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Tue, 21 Jan 2020 05:53 GMT

Saudi Women Prepare to Take Control of the Road and Drive

Lifestyle & Health

7Dnews London

Wed, 20 Jun 2018 09:44 GMT

Saudi women are preparing to get behind the wheel and start driving in anticipation of June 24th, Reuters reports.

This date will be the first time women in the Kingdom have been allowed to drive on the roads of Saudi Arabia. It had previously been illegal for women to drive in this deeply conservative country.

The world’s only ban on female driving was ended by the Saudi head of state, Crown Prince Mohammad bin Salman. In an action that caused celebration throughout the world, he announced a lifting of the prohibition last September

One Saudi woman is looking forward to the 24th with great excitement, as for her this is not only about taking control of the road but also her life. Amira Abdulgader is fully ready to embrace this change in legislation.

“Sitting behind the wheel (means) that you are the one controlling the trip,” Abdulgader told Reuters. The young architect has just finished learning to drive, her workplace has begun offering lessons and Abdulgader has been taking full advantage.

Abdulgader works at Aramco, the state oil firm. Following the decree, the firm created a driving program that offered to teach not only its female employees to drive -- but their family members as well. In an act of support to what is being described as a social revolution sweeping the country, Aramco began providing lessons at their driving academy in Dhahran. It is not just driving that is taught there: the students are also learning general car maintenance, and everything from changing tyres to checking oil.

Amira is just one of the 200 female employees to take up this opportunity. Aramco employs 66,000 staff with women making up just 5% of the total. That is just under 3000 more women who may also join this programme.

For this Saudi architect the change of law goes beyond the simple ability to transport herself from one place to another. For Abdulgader it offers control and independence. “I would like to control every single detail of my trip. I will be the one to decide when to go, what to do, and when I will come back.”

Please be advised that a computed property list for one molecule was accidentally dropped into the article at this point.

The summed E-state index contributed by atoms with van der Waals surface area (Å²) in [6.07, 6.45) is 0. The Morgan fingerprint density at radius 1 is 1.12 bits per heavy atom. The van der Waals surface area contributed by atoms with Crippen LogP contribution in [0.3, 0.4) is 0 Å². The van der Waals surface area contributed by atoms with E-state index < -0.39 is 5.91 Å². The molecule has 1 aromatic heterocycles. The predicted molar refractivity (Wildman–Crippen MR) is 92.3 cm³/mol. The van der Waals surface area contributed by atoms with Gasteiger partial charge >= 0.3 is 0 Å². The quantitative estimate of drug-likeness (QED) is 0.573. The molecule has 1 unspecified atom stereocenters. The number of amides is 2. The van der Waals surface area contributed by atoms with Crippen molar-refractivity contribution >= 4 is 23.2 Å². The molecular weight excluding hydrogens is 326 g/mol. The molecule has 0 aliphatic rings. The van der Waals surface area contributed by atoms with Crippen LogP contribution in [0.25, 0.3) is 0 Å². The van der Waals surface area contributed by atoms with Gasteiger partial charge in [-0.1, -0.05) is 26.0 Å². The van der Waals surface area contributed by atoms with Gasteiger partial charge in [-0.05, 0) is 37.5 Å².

"We need the car to do our daily activities. We are working, we are mothers, we have a lot of social networking, we need to go out - so we need transport," she said.

In 2017 Gulf News reported that Saudi Arabia had seen a 130% increase in women joining the workforce, and as the country changes the ability to drive has become a vital skill.

For Abdulgader the June 24th will be a special day. Having completed her driving lessons she plans to take to the road immediately and there is only one person she wants to share the moment with. “On June 24th I would like to go to my mother’s house and take her for a ride. This is my first plan actually, and I would like really to enjoy it with my mother. Just me and my mother, without anyone else.”

This change of legislation is viewed by many people, both in the Kingdom and elsewhere, as a movement towards a more progressive nation: a slow social revolution which many young Saudis believe will be accelerated when the 32-year-old Crown Prince Mohammad bin Salman takes the throne.

However, the fast approaching date of June 24th cannot come quickly enough for this newly qualified driver. How does she think this will affect her? Abdulgader’s answer is simple but profound. “It will change my life." 

Middle East